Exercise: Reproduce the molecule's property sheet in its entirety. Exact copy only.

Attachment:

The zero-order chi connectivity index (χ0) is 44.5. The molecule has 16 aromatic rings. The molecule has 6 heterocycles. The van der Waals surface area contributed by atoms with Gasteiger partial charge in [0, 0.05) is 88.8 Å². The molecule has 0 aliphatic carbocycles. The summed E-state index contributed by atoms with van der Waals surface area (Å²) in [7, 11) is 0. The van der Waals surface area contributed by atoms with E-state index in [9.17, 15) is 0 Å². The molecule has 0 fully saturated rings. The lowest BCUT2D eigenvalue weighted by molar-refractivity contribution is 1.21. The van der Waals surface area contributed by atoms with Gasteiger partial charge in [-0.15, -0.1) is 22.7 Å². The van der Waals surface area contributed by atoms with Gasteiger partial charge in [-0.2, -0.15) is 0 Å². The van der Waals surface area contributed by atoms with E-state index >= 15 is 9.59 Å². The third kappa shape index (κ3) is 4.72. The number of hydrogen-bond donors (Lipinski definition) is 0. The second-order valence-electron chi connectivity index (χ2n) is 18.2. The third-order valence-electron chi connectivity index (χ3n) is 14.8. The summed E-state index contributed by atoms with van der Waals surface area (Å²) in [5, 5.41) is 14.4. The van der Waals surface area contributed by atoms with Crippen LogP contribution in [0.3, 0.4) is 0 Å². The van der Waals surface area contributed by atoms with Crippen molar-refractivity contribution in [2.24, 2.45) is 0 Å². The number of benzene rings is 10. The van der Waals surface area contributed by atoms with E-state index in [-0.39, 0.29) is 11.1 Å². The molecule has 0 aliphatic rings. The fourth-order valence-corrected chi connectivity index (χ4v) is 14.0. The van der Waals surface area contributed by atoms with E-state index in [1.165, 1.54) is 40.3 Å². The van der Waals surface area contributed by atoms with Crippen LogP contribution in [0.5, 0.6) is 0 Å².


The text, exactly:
The zero-order chi connectivity index (χ0) is 44.5. The molecule has 16 aromatic rings. The molecule has 6 heterocycles. The van der Waals surface area contributed by atoms with Gasteiger partial charge in [0, 0.05) is 88.8 Å². The molecule has 0 aliphatic carbocycles. The summed E-state index contributed by atoms with van der Waals surface area (Å²) in [7, 11) is 0. The van der Waals surface area contributed by atoms with E-state index in [9.17, 15) is 0 Å². The molecule has 0 fully saturated rings. The lowest BCUT2D eigenvalue weighted by molar-refractivity contribution is 1.21. The van der Waals surface area contributed by atoms with Gasteiger partial charge in [-0.15, -0.1) is 22.7 Å². The van der Waals surface area contributed by atoms with Gasteiger partial charge in [-0.2, -0.15) is 0 Å². The van der Waals surface area contributed by atoms with E-state index >= 15 is 9.59 Å². The third kappa shape index (κ3) is 4.72. The number of hydrogen-bond donors (Lipinski definition) is 0. The second-order valence-electron chi connectivity index (χ2n) is 18.2. The third-order valence-electron chi connectivity index (χ3n) is 14.8. The summed E-state index contributed by atoms with van der Waals surface area (Å²) in [5, 5.41) is 14.4. The van der Waals surface area contributed by atoms with Crippen LogP contribution in [0.3, 0.4) is 0 Å². The van der Waals surface area contributed by atoms with Crippen molar-refractivity contribution in [2.24, 2.45) is 0 Å². The number of benzene rings is 10. The van der Waals surface area contributed by atoms with E-state index in [-0.39, 0.29) is 11.1 Å². The molecule has 0 aliphatic rings. The fourth-order valence-corrected chi connectivity index (χ4v) is 14.0. The van der Waals surface area contributed by atoms with E-state index in [1.165, 1.54) is 40.3 Å². The van der Waals surface area contributed by atoms with Crippen LogP contribution in [0.5, 0.6) is 0 Å².